Bio-diesel Spray Combustion Modeling Based on a Detailed Chemistry Approach
The increased use of bio-diesel fuel is expected to reduce emissions of carbon-containing greenhouse gases. To optimize the application of bio-diesel in internal combustion engines, a theoretical model has been developed. The bio-diesel fuels used in the modeling are Palm Methyl Ether (PME, C17H34O2) and Rapeseed Methy Ether (RME, C19H36O2), and blends of these methyl ethers with standard diesel oil. The thermo-physical properties of these bio-diesel fuels have been estimated using empirically determined thermodynamic, gas phase formulae. The description of their combustion processes has been based on the assumption that long chain methyl esters (C17~C19) decompose into short-chain methyl esters (C5}~ C11), for which combustion mechanisms are available. A comprehensive integrated chemical mechanism (with 98 species involving 395 reactions) was constructed to model the combustion of diesel oil surrogate, DOS, PME and RME. The bio-diesel fuels' physical properties and combustion mechanisms were validated using measured auto-ignition delays and laminar flame speeds. The bio-diesels physical properties and combustion mechanism were implemented into KIVA3V, rel.2 code. The KIVA3V fuel model was also extended to include mixing rules approach to calculate properties of blends of the fuel, e.g. RME50.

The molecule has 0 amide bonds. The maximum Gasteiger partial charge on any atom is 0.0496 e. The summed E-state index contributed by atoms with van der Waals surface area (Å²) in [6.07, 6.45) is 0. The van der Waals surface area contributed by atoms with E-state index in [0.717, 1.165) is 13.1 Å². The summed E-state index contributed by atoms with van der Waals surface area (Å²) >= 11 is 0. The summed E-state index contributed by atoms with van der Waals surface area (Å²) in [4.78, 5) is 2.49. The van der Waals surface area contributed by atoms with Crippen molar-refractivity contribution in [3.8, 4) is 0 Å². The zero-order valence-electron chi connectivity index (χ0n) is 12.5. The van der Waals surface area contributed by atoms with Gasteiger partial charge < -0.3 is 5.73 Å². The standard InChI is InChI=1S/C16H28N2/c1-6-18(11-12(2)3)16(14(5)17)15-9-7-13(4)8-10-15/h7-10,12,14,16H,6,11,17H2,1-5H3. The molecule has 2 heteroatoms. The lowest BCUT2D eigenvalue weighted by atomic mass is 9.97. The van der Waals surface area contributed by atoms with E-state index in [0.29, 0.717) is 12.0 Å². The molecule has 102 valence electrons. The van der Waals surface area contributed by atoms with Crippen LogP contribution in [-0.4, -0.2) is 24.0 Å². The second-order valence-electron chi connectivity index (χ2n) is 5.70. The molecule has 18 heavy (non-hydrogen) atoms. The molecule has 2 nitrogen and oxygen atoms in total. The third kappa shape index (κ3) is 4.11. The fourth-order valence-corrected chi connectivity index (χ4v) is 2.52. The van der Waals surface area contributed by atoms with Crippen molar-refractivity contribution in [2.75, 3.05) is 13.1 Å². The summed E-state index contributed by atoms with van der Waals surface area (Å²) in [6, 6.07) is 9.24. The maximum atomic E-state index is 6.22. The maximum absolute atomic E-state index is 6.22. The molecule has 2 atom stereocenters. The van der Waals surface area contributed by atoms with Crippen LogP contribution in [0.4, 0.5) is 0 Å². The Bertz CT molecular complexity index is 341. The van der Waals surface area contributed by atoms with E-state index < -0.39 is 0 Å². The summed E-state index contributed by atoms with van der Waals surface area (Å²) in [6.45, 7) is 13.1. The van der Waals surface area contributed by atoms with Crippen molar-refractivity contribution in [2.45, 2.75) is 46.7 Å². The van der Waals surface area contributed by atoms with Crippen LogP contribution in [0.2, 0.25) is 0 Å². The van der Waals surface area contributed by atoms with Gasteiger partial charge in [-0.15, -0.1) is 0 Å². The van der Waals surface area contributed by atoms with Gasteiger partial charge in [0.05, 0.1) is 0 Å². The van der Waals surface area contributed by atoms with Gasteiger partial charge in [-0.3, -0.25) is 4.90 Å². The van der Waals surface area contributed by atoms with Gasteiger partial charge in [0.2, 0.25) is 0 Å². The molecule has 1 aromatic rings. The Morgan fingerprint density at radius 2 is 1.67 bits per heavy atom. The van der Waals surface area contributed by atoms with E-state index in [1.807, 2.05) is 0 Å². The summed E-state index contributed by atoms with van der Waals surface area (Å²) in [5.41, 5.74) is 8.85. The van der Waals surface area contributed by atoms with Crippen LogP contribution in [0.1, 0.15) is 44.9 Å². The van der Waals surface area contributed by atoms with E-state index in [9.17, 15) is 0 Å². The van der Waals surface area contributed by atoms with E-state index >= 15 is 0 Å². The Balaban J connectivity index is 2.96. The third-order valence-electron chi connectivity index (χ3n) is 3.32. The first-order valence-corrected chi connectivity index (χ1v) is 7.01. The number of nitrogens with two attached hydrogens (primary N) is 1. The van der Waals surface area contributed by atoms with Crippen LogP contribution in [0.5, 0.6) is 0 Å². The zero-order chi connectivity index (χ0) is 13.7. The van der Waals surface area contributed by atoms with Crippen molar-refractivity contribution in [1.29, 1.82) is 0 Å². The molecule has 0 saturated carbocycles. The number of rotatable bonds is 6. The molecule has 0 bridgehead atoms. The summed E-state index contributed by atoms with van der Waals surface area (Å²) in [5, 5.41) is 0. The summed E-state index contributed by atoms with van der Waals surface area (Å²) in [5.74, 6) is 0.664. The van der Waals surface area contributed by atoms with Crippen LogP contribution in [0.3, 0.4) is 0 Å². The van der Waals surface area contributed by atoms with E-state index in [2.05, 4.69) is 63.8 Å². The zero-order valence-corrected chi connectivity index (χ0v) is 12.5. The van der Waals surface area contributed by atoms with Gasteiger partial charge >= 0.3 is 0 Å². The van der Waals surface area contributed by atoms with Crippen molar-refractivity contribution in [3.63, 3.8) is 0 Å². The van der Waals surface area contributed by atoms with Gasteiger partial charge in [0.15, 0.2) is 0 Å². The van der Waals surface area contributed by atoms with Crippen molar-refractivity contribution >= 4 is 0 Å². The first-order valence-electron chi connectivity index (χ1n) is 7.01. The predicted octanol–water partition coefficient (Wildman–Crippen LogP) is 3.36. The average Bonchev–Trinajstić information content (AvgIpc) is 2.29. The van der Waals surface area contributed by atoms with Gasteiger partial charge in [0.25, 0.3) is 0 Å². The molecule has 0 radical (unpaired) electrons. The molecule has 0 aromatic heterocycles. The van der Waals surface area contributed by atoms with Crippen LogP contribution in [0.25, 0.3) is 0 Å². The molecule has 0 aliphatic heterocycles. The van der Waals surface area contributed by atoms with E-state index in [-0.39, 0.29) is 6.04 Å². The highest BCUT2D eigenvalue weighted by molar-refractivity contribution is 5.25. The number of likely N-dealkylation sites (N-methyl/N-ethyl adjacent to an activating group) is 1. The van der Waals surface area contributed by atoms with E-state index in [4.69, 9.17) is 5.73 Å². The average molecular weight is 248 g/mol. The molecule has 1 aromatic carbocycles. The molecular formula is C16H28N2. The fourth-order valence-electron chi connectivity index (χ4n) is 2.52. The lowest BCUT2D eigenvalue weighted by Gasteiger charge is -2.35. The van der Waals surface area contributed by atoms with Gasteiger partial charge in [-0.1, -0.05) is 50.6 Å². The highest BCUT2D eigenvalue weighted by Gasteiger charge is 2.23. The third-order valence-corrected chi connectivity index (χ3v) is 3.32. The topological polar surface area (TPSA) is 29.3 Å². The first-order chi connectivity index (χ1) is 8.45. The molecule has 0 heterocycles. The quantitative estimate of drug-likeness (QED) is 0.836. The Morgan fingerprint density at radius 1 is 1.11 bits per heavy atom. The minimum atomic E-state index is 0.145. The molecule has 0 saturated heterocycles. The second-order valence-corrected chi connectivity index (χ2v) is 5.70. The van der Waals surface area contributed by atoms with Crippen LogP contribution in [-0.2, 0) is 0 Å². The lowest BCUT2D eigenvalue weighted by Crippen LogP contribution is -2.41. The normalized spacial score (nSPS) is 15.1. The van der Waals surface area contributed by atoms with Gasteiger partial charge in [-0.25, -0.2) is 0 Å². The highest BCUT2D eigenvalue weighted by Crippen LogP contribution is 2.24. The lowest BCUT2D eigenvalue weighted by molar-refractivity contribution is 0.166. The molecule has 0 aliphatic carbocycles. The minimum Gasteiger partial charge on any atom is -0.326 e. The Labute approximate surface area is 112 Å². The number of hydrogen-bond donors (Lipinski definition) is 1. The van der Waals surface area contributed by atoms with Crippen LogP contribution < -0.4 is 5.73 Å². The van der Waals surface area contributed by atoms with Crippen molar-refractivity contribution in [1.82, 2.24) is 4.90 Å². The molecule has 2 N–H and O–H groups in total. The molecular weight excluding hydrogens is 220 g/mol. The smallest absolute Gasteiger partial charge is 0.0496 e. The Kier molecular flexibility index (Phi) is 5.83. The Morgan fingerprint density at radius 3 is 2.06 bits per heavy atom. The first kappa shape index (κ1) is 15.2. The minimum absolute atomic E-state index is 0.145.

Models of sprays of the fuels were validated against data acquired using observations of sprays in the Chalmers High Pressure /High Temperature (HP/HT) spray chamber. The liquid penetration, and average Sauter Mean Radius, SMR, for sprays of the different fuels were calculated and compared.
To study the effect of bio-diesel fuels on the performance of engines, 3D CFD simulations of both a heavy duty engine (Volvo D12C) and a light duty engine (Volvo NED5) were carried our under various operating conditions. The combustion processes of the DOS and PME fuels in the NED5 engine were studied, and those of DOS, RME and RME50 in the Volvo D12C engine. Reasonable agreement between modelled and empirical in-cylinder parameters has been achieved.
detailed chemistry combustion